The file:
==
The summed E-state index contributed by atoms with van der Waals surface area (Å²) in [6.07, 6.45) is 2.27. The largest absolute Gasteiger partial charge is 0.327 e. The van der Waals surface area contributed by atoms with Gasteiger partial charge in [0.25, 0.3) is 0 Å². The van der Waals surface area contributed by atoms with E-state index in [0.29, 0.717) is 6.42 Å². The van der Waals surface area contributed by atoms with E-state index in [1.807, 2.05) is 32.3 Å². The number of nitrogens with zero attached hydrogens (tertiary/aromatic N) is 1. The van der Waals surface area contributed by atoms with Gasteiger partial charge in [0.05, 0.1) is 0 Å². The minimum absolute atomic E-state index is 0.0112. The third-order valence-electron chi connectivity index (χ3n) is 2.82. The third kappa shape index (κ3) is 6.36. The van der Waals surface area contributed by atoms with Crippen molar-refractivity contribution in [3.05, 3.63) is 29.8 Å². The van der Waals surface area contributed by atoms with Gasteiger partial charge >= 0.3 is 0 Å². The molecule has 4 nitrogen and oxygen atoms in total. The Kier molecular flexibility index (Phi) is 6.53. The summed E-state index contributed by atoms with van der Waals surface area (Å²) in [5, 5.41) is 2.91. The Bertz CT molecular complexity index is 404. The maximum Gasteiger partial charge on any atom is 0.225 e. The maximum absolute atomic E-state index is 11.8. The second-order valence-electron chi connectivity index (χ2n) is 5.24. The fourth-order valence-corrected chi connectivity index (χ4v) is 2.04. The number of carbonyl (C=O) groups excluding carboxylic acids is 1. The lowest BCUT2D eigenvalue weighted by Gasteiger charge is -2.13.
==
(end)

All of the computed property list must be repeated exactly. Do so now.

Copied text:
The summed E-state index contributed by atoms with van der Waals surface area (Å²) in [6.07, 6.45) is 2.27. The largest absolute Gasteiger partial charge is 0.327 e. The van der Waals surface area contributed by atoms with Gasteiger partial charge in [0.25, 0.3) is 0 Å². The van der Waals surface area contributed by atoms with E-state index in [0.29, 0.717) is 6.42 Å². The van der Waals surface area contributed by atoms with E-state index in [1.807, 2.05) is 32.3 Å². The number of nitrogens with zero attached hydrogens (tertiary/aromatic N) is 1. The van der Waals surface area contributed by atoms with Gasteiger partial charge in [0.05, 0.1) is 0 Å². The minimum absolute atomic E-state index is 0.0112. The third-order valence-electron chi connectivity index (χ3n) is 2.82. The third kappa shape index (κ3) is 6.36. The van der Waals surface area contributed by atoms with Crippen molar-refractivity contribution in [3.05, 3.63) is 29.8 Å². The van der Waals surface area contributed by atoms with Gasteiger partial charge >= 0.3 is 0 Å². The molecule has 4 nitrogen and oxygen atoms in total. The Kier molecular flexibility index (Phi) is 6.53. The summed E-state index contributed by atoms with van der Waals surface area (Å²) in [5, 5.41) is 2.91. The Bertz CT molecular complexity index is 404. The maximum Gasteiger partial charge on any atom is 0.225 e. The maximum absolute atomic E-state index is 11.8. The second-order valence-electron chi connectivity index (χ2n) is 5.24. The fourth-order valence-corrected chi connectivity index (χ4v) is 2.04. The number of carbonyl (C=O) groups excluding carboxylic acids is 1. The lowest BCUT2D eigenvalue weighted by Gasteiger charge is -2.13.